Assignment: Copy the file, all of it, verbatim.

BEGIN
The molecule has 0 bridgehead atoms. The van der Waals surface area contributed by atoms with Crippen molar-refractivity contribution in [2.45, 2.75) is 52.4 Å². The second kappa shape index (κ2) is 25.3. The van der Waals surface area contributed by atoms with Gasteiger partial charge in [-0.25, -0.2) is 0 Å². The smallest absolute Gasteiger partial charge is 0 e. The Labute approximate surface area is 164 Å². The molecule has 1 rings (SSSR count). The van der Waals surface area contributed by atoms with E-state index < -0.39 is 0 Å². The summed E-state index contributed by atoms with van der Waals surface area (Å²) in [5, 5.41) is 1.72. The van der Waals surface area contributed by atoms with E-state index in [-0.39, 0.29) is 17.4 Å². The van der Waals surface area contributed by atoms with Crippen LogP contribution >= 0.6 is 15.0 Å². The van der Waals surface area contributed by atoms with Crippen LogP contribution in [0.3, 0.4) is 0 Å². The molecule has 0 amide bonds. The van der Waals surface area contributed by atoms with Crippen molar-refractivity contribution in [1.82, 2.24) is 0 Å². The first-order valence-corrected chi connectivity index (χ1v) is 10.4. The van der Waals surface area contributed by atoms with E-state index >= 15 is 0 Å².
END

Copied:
The molecule has 0 bridgehead atoms. The van der Waals surface area contributed by atoms with Crippen molar-refractivity contribution in [2.45, 2.75) is 52.4 Å². The second kappa shape index (κ2) is 25.3. The van der Waals surface area contributed by atoms with Gasteiger partial charge in [-0.25, -0.2) is 0 Å². The smallest absolute Gasteiger partial charge is 0 e. The Labute approximate surface area is 164 Å². The molecule has 1 rings (SSSR count). The van der Waals surface area contributed by atoms with E-state index < -0.39 is 0 Å². The summed E-state index contributed by atoms with van der Waals surface area (Å²) in [5, 5.41) is 1.72. The van der Waals surface area contributed by atoms with E-state index in [-0.39, 0.29) is 17.4 Å². The van der Waals surface area contributed by atoms with Crippen LogP contribution >= 0.6 is 15.0 Å². The van der Waals surface area contributed by atoms with Crippen LogP contribution in [0.3, 0.4) is 0 Å². The molecule has 0 amide bonds. The van der Waals surface area contributed by atoms with Crippen molar-refractivity contribution in [1.82, 2.24) is 0 Å². The first-order valence-corrected chi connectivity index (χ1v) is 10.4. The van der Waals surface area contributed by atoms with E-state index >= 15 is 0 Å².